I'm looking to have it sorted which is why I have the @pid loop on the outside. – cycloxr Apr 3 '14 at 16:28
2  
This looks like an XY problem. You've described how you're trying to solve your problem, but not what you're trying to solve. I suspect there is a better way to tackle this, but without more details, it's hard to say. Please tell us what exactly you're trying to achieve and we may be able to recommend some better approaches. – ThisSuitIsBlackNot Apr 3 '14 at 16:28
    
@user2208986 If you use a hashref whose keys are pids and value is an arrayref of lines like mob shows below, you can still maintain order. – Hunter McMillen Apr 3 '14 at 16:30
    
(You asked a previous question, since deleted, describing the actual problem you were trying to solve; based on your description of the problem in that question, there was no need for an array or for multiple passes through the file, which is why I made my last comment) – ThisSuitIsBlackNot Apr 3 '14 at 16:31
up vote 3 down vote accepted

Anytime you have a loop within a loop that's likely a performance problem. Let's say you have 1000 pids and 1 million lines of log files. Looping over every line in the file for every pid is 1000 * 1 million which is 1 BILLION DOLLARS!!! Err... iterations.

Right now you're checking each line if it has each PID in it. If you were doing this by hand, you wouldn't do that. You'd scan the line for things that look like PIDs and see if they're on your list. PIDs are easy to identify, they're integers, so let's do that. We can start simple, just match for numbers.

#!/usr/bin/perl

use strict;
use warnings;
use autodie;

# Some test PIDs
my @pids = (
    12,
    1123,
    1234
);

# Put the PIDs into a hash.  Each line which matches will be stored.
my %pids = map { $_ => [] } @pids;

# Loop through the lines
while(my $line = <DATA>) {
    # Look for a PID
    if(my($pid) = $line =~ m{ \[ \s*(\d+) \]: }x) {
        # Push it into the appropriate PID slot if it's on our list
        push @{$pids{$pid}}, $line if $pids{$pid};
    }
}

# Output the PIDs which have matching lines
for my $pid (keys %pids) {
    my $lines = $pids{$pid};
    next if !@$lines;

    print "PID: $pid\n";
    print @$lines;
    print "##################\n";

}


# Some test lines
__DATA__
Dec  1 23:59:03 ftp1 ftpd[  12]: PASV
Dec  1 23:59:04 ftp1 ftpd[1123]: NLST
Dec  1 23:59:04 ftp1 ftpd[3114]: FTP session closed
Dec  1 23:59:05 ftp1 ftpd[9999]: USER test1
Dec  1 23:59:05 ftp1 ftpd[ 123]: PASS password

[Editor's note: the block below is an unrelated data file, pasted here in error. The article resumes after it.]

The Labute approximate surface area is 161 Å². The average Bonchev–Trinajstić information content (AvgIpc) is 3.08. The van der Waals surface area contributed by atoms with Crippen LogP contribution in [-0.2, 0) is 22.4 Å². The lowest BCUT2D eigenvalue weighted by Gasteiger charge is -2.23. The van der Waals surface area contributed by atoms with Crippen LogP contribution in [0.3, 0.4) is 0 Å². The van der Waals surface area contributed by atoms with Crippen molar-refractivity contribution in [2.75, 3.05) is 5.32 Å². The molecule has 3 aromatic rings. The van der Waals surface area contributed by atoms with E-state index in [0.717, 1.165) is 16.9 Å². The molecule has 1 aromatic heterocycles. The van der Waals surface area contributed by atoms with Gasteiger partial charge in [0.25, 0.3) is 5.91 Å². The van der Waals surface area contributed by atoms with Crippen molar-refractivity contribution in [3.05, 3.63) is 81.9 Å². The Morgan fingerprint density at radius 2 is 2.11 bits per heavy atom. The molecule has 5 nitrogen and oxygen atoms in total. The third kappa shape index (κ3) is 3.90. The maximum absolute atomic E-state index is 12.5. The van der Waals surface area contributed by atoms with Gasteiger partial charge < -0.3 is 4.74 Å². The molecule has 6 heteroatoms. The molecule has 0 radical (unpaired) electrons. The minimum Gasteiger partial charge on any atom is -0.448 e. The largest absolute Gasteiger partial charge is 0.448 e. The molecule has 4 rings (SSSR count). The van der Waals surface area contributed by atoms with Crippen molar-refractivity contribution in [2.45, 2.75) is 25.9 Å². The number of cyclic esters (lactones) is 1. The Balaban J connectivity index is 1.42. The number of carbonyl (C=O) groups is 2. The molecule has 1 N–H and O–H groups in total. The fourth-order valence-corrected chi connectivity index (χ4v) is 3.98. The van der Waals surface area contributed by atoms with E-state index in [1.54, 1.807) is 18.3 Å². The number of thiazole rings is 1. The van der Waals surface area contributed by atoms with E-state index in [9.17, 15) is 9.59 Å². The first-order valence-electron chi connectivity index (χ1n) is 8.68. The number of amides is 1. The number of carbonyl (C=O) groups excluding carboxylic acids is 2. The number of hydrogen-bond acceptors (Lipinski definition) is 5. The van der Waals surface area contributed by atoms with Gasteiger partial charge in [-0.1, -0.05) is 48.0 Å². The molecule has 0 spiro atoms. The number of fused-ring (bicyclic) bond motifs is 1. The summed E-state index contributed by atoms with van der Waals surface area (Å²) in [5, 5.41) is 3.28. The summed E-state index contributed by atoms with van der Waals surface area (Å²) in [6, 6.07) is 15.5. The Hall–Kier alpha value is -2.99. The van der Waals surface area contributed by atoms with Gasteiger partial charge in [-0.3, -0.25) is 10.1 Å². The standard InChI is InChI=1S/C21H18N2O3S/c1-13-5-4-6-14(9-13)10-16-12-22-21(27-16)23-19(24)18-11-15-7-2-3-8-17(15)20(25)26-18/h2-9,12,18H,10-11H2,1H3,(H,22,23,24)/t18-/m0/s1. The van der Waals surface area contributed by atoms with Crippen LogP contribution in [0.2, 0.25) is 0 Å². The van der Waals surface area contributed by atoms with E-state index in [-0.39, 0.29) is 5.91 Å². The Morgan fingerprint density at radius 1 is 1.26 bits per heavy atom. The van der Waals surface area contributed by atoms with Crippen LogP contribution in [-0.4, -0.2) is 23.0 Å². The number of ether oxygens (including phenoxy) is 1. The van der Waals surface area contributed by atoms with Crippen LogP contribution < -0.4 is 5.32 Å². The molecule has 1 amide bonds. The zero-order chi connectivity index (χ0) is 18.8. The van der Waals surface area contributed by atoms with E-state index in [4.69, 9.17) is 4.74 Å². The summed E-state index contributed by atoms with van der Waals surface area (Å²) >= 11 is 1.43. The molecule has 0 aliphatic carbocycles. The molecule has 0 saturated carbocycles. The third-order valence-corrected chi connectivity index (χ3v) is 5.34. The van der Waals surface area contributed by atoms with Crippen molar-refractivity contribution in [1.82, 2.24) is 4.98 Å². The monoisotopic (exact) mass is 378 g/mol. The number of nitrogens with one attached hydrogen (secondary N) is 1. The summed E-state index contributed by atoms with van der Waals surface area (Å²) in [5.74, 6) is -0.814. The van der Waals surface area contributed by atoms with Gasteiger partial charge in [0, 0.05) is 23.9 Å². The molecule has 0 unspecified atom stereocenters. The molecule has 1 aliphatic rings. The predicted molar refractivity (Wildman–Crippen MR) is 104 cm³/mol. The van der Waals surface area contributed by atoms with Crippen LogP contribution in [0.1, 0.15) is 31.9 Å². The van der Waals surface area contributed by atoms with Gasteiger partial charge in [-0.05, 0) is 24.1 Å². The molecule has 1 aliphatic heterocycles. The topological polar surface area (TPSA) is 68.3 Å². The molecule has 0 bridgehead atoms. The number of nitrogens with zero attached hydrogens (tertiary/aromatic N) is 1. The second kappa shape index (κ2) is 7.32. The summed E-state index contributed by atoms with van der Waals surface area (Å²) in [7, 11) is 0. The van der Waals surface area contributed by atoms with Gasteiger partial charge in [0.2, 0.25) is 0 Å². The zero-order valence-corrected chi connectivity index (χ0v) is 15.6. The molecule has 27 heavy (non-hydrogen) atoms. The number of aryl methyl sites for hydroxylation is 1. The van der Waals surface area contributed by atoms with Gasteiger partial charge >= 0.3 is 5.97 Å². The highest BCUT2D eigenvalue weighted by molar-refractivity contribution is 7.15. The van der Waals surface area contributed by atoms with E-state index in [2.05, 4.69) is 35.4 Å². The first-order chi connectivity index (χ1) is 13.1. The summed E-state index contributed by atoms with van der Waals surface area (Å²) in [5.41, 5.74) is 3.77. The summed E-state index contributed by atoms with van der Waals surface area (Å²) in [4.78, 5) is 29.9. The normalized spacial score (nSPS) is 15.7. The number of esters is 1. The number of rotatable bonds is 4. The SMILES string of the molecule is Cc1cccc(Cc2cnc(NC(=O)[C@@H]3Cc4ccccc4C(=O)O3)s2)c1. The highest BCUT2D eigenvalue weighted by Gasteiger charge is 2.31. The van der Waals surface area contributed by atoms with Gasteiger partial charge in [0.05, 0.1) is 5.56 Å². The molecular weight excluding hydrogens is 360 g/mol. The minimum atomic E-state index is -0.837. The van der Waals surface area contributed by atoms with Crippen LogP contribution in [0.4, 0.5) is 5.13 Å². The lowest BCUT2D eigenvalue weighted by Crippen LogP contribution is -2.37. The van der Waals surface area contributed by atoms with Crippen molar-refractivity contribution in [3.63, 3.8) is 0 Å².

Now you only have to loop through the file once. Since the PID list is small (max PID is typically in the tens of thousands but even a million isn't that big) storing each line which matches is unlikely to take up a lot of memory, so it's ok to store all the matching lines. If output order doesn't matter, you can avoid storing the lines and print them as they match like grep.

while(my $line = <DATA>) {
    # Look for a PID
    if(my($pid) = $line =~ m{ \[ \s*(\d+) \]: }x) {
        print $line if $pids{$pid};
    }
}

A note about the PID matching. In your original example you're just looking to see if the pid is anywhere in the line, $line =~ /$mPID/. This is a problem. PID 123 will match ftpd[1234]. PID 59 will match on 23:59:04.

By looking for entire numbers and then seeing if they're in the list, that saves us from the former. ftpd[1234] won't match PID 123. But it doesn't save us from accidentally matching the date or other numbers in the comments. Based on the sample lines you gave, I used the more restrictive $line =~ m{ \[ \s*(\d+) \]: }x to look for PIDs in the right spot.

You'll have to look at the data to determine if you can get away with this. If not, you can at least match all the numbers in the line with my @pids = $line =~ m{ (\d+) }gx ).

share|improve this answer
    
This worked as described. Thank you! – cycloxr Apr 3 '14 at 18:18
    
How would I go about modifying this so I only get the lines that are related to the specific IP address. I was thinking matching it by time frame would be the way to go but am having difficulty filtering them out. – cycloxr Apr 8 '14 at 14:57